Source: U.S. Energy Information Administration

Natural gas consumption by country: The top ten in 2017 and trends since 2000

The following countries were ranked as the top ten for (dry) natural gas consumption in 2017 (see Table 2 and Figure 2a): Italy, Mexico, Germany, Saudi Arabia, Canada, Japan, Iran, China, Russia, and the United States. Table 2 and Figure 2a and Figure 2b compare their 2017 consumption with 2000, both by bcf and by percentage increases.

  • Consumption of natural gas increased most in China, rising by 7,524 bcf, followed by Iran (up 5,085 bcf) and the United States (up 3,777 bcf). The smallest increase in consumption was recorded in Italy, where consumption rose by 156 bcf over the period.
  • China’s consumption of natural gas rose by 834 per cent, while Iran’s rose by 229 per cent and Saudi Arabia’s
    consumption rose by 119 per cent.
  • Between 2000 and 2017, the rise in natural consumption worldwide (all countries beyond just the 10 nations profiled here) was 45,227 bcf, an increase of 52 per cent.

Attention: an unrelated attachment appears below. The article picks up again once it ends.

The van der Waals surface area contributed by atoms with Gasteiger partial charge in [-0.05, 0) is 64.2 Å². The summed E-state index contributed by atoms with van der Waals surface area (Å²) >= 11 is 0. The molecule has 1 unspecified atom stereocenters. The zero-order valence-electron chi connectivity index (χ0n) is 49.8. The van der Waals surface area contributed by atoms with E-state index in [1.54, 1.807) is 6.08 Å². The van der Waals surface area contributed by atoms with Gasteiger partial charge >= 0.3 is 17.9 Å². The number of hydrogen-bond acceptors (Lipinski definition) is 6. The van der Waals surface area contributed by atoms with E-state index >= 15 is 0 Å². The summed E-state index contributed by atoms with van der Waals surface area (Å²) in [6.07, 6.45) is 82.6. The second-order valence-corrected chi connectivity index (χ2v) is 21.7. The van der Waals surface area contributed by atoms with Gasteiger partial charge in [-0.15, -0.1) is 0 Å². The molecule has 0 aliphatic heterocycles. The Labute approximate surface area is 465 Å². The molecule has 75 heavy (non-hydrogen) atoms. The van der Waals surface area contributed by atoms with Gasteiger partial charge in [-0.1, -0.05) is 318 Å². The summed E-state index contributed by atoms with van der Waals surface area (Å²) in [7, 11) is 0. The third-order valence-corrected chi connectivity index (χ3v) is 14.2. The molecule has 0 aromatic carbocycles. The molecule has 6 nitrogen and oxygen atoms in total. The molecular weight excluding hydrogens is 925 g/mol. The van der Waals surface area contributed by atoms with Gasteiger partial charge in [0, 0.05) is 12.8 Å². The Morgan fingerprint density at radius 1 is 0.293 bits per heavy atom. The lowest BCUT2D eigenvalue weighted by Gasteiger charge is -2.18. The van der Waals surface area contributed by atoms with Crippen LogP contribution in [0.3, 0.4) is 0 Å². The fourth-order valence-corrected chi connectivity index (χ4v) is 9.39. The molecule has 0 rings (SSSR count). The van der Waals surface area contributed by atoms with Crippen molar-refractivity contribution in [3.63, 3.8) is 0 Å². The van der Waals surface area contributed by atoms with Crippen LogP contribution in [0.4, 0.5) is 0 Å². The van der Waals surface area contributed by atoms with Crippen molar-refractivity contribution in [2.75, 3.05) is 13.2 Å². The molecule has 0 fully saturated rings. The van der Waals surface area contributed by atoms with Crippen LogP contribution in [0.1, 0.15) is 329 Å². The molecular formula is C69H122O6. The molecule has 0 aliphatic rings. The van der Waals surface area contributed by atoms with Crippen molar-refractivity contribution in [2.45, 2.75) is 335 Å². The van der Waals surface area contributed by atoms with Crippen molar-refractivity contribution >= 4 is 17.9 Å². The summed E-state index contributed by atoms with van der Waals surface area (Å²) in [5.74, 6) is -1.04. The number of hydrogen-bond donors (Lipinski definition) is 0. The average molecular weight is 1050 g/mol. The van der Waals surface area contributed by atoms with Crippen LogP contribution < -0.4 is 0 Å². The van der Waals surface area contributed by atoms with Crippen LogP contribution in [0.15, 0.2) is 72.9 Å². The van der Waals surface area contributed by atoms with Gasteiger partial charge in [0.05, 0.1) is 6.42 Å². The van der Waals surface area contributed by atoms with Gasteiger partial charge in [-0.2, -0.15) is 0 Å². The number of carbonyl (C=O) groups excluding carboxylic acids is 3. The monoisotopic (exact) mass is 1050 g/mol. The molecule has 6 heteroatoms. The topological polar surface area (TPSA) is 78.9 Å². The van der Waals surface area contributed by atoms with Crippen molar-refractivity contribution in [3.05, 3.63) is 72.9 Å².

Source: U.S. Energy Information Administration

Source: U.S. Energy Information Administration

Source: U.S. Energy Information Administration

Natural gas production by country: The top 10 in 2017 and trends since 2000

The following countries were ranked as the top ten for natural gas output in 2017 (Table 3): Algeria, Australia, Saudi Arabia, Norway, China, Canada, Qatar, Iran, Russia, and the United States. Their 2017 production is compared with 2000, both by bcf (Figure 3a) and by percentage increases (Figure 3b).

  • Among the top ten countries in 2017 (compared with 2000), production of natural gas increased most in the United States where production rose by 8,109 bcf, followed by Iran (up 5,449 bcf) and Qatar (up 4,847 bcf).
  • Of note, Canada was the only country among the top 10 producers in 2017 to see its natural gas production drop
    relative to 2000, declining to 5,618 bcf from 6,470 bcf, a reduction in exports of 851 billion cubic feet.